Thursday, September 27, 2018

Why Doesn't God Save Everyone?

Why doesn't God save everyone? If God is so loving - indeed, if God is Love itself as 1 John teaches - why does he send anyone to hell at all?

This question is something that gets asked by atheists and Christians alike, and it's definitely an important one. The answer - whatever it is - will tell us something important about who God is, and who we are, and what it means to "be in heaven" or "be in hell."

It's that last bit in particular that I think is pretty important, and it's an aspect of the question that I think so many people overlook and take for granted. We know what "heaven" means: It's paradise! It's a place where everyone is happy! And we know what "hell" means: It's a place where everyone is miserable.

But I don't think it's that simple. In fact, I think it's precisely that assumption that gets us into trouble. If we think of heaven simply as a place where everyone is happy all the time, it makes sense for us to wonder why God doesn't simply allow everyone in. that what heaven actually is? No. When we talk about Christians "going to heaven", we don't just mean "going to a very pleasant location." We have to think about what makes heaven pleasant, what makes it paradise. And I think every Christian would agree that the thing that makes heaven paradise is primarily the felt presence of God. In heaven, we will experience God constantly. And as we worship him and submit ourselves to him, we experience that presence as pure joy and life.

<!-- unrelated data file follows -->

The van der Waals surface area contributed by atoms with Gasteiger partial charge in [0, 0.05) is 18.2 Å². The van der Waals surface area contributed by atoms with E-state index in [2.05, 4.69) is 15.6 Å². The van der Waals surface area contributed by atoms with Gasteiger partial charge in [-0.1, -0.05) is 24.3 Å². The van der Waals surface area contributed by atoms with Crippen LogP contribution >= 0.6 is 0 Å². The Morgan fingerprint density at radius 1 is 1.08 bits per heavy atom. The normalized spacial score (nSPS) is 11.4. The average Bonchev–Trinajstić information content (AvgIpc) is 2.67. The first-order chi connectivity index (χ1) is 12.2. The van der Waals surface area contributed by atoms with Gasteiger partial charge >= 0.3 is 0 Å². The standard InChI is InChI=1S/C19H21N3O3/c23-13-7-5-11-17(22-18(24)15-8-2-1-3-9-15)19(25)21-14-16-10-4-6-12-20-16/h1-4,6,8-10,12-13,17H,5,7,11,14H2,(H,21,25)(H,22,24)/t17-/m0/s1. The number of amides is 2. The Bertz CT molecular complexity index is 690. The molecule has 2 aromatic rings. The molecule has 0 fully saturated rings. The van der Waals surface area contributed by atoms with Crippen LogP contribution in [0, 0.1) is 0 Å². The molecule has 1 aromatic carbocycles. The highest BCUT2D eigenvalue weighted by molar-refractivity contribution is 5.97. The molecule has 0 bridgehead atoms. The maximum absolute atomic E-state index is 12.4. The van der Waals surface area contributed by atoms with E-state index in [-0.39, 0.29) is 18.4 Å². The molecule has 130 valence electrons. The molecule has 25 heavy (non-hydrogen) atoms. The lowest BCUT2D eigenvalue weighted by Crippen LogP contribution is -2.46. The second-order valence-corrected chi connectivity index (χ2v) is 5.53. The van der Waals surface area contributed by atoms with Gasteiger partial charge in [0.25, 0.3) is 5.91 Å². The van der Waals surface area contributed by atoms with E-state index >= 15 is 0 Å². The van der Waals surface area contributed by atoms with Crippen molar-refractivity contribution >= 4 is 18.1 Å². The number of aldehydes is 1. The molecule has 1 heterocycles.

That is what it means to "go to heaven." 

And when we come at the question with this in mind, the question changes to something more like this:

Is it possible for God to make his felt presence pleasurable for an unrepentant sinner? 

In my mind, that's the real question when we're discussing why people go to hell. Because I don't think that it is possible. If placed "in heaven" - that is, in unending and incredibly intimate proximity to God - those who love darkness will be blinded by the most intense Light imaginable. Those who hate will be seared by Love itself. And those who choose to be dead will be forever forced to look Life full in the face. 

That is what would happen to an unrepentant sinner who "goes to heaven". And I don't know about you, but I can't think of anything else to call that except for hell. In fact, this is the Eastern Orthodox view of hell (or if not THE view, at least a very popular view). In this view, God doesn't send anyone to Hell, and in fact, "Hell" isn't a separate place at all. Everyone simply experiences God: Some in humble surrender, others in painful defiance.

Now, I'm not positive this is the 100% correct understanding of Hell. But I think it's a distinct possibility. And I think that if it's wrong, then CS Lewis is correct when he calls hell a "painful refuge": Rather than force unrepentant sinners to remain in his presence - in agony - for eternity, God mercifully allows them to instead go into the "outer darkness", where they are cut off from their creator and left to stew in their own wickedness.

In either case, I think the problem of God sending people to hell loses its bite. There is nothing God can do to make his presence pleasurable to someone who rejects him: the only question is whether they suffer because he's there or because he's absent. The only people in hell will be those who choose it over heaven, who reject God and choose their own pride and selfishness as eternal companions. 

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